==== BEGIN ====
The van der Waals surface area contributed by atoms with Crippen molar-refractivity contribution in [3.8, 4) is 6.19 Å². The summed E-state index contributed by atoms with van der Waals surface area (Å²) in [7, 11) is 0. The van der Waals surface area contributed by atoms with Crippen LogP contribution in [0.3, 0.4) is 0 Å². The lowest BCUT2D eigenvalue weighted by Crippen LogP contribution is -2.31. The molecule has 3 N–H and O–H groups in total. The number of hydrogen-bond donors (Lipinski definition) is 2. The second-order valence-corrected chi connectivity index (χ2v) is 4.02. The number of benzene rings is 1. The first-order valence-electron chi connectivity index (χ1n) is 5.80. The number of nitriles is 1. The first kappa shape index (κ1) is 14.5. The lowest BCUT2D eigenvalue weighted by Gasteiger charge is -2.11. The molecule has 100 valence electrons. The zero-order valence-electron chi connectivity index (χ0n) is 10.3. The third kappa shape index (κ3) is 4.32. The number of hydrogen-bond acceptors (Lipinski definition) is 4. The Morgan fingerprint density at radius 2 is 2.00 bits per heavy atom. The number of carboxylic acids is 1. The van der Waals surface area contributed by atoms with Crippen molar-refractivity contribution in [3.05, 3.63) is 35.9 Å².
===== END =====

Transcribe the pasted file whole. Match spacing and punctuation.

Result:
The van der Waals surface area contributed by atoms with Crippen molar-refractivity contribution in [3.8, 4) is 6.19 Å². The summed E-state index contributed by atoms with van der Waals surface area (Å²) in [7, 11) is 0. The van der Waals surface area contributed by atoms with Crippen LogP contribution in [0.3, 0.4) is 0 Å². The lowest BCUT2D eigenvalue weighted by Crippen LogP contribution is -2.31. The molecule has 3 N–H and O–H groups in total. The number of hydrogen-bond donors (Lipinski definition) is 2. The second-order valence-corrected chi connectivity index (χ2v) is 4.02. The number of benzene rings is 1. The first-order valence-electron chi connectivity index (χ1n) is 5.80. The number of nitriles is 1. The first kappa shape index (κ1) is 14.5. The lowest BCUT2D eigenvalue weighted by Gasteiger charge is -2.11. The molecule has 100 valence electrons. The zero-order valence-electron chi connectivity index (χ0n) is 10.3. The third kappa shape index (κ3) is 4.32. The number of hydrogen-bond acceptors (Lipinski definition) is 4. The Morgan fingerprint density at radius 2 is 2.00 bits per heavy atom. The number of carboxylic acids is 1. The van der Waals surface area contributed by atoms with Crippen molar-refractivity contribution in [3.05, 3.63) is 35.9 Å².